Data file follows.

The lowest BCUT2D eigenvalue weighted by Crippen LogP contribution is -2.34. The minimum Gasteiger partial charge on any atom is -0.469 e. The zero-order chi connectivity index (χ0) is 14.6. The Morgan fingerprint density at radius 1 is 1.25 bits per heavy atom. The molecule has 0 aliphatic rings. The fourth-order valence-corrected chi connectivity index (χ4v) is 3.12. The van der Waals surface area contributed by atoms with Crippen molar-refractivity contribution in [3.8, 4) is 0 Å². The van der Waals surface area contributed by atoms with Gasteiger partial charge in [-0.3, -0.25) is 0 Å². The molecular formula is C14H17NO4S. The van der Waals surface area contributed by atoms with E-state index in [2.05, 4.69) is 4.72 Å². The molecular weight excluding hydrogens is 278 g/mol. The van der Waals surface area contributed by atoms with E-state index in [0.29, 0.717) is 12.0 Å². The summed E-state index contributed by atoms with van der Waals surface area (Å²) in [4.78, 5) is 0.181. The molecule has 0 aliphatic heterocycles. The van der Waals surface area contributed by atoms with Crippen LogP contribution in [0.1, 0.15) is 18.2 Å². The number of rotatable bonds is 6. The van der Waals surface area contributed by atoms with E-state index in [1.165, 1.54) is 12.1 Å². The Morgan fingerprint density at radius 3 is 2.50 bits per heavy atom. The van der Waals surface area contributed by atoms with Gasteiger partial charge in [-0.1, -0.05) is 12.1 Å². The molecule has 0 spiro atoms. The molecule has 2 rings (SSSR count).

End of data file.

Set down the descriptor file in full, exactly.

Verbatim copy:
The lowest BCUT2D eigenvalue weighted by Crippen LogP contribution is -2.34. The minimum Gasteiger partial charge on any atom is -0.469 e. The zero-order chi connectivity index (χ0) is 14.6. The Morgan fingerprint density at radius 1 is 1.25 bits per heavy atom. The molecule has 0 aliphatic rings. The fourth-order valence-corrected chi connectivity index (χ4v) is 3.12. The van der Waals surface area contributed by atoms with Crippen molar-refractivity contribution in [3.8, 4) is 0 Å². The van der Waals surface area contributed by atoms with Gasteiger partial charge in [-0.3, -0.25) is 0 Å². The molecular formula is C14H17NO4S. The van der Waals surface area contributed by atoms with E-state index in [2.05, 4.69) is 4.72 Å². The molecular weight excluding hydrogens is 278 g/mol. The van der Waals surface area contributed by atoms with E-state index in [0.29, 0.717) is 12.0 Å². The summed E-state index contributed by atoms with van der Waals surface area (Å²) in [4.78, 5) is 0.181. The molecule has 0 aliphatic heterocycles. The van der Waals surface area contributed by atoms with Crippen LogP contribution in [0.1, 0.15) is 18.2 Å². The number of rotatable bonds is 6. The van der Waals surface area contributed by atoms with E-state index in [1.165, 1.54) is 12.1 Å². The Morgan fingerprint density at radius 3 is 2.50 bits per heavy atom. The van der Waals surface area contributed by atoms with Gasteiger partial charge in [-0.1, -0.05) is 12.1 Å². The molecule has 0 spiro atoms. The molecule has 2 rings (SSSR count).